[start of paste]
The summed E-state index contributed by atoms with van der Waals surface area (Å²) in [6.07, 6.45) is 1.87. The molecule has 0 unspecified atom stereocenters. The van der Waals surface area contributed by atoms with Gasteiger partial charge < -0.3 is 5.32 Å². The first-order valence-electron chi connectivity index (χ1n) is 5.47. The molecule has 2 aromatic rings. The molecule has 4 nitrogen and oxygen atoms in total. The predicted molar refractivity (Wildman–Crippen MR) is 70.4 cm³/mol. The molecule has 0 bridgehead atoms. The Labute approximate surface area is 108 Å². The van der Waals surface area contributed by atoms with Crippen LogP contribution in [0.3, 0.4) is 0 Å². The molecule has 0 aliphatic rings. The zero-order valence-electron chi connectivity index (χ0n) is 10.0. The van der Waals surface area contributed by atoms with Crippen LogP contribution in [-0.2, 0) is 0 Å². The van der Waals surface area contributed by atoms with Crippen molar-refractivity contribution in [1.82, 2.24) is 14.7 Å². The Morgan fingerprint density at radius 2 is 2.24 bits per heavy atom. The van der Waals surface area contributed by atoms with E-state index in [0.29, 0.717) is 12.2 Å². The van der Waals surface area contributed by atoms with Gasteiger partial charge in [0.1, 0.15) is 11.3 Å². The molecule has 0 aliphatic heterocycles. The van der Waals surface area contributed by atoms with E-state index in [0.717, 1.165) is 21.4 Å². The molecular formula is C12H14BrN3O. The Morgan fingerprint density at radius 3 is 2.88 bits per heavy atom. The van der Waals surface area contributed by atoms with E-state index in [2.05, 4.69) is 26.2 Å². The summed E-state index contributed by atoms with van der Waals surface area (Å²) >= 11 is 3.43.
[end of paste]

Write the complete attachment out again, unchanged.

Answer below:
The summed E-state index contributed by atoms with van der Waals surface area (Å²) in [6.07, 6.45) is 1.87. The molecule has 0 unspecified atom stereocenters. The van der Waals surface area contributed by atoms with Gasteiger partial charge < -0.3 is 5.32 Å². The first-order valence-electron chi connectivity index (χ1n) is 5.47. The molecule has 2 aromatic rings. The molecule has 4 nitrogen and oxygen atoms in total. The predicted molar refractivity (Wildman–Crippen MR) is 70.4 cm³/mol. The molecule has 0 bridgehead atoms. The Labute approximate surface area is 108 Å². The van der Waals surface area contributed by atoms with Crippen LogP contribution in [0.3, 0.4) is 0 Å². The molecule has 0 aliphatic rings. The zero-order valence-electron chi connectivity index (χ0n) is 10.0. The van der Waals surface area contributed by atoms with Crippen LogP contribution in [-0.2, 0) is 0 Å². The van der Waals surface area contributed by atoms with Crippen molar-refractivity contribution in [1.82, 2.24) is 14.7 Å². The Morgan fingerprint density at radius 2 is 2.24 bits per heavy atom. The van der Waals surface area contributed by atoms with E-state index in [0.29, 0.717) is 12.2 Å². The van der Waals surface area contributed by atoms with Gasteiger partial charge in [0.1, 0.15) is 11.3 Å². The molecule has 0 aliphatic heterocycles. The van der Waals surface area contributed by atoms with E-state index in [0.717, 1.165) is 21.4 Å². The molecular formula is C12H14BrN3O. The Morgan fingerprint density at radius 3 is 2.88 bits per heavy atom. The van der Waals surface area contributed by atoms with E-state index in [2.05, 4.69) is 26.2 Å². The summed E-state index contributed by atoms with van der Waals surface area (Å²) >= 11 is 3.43.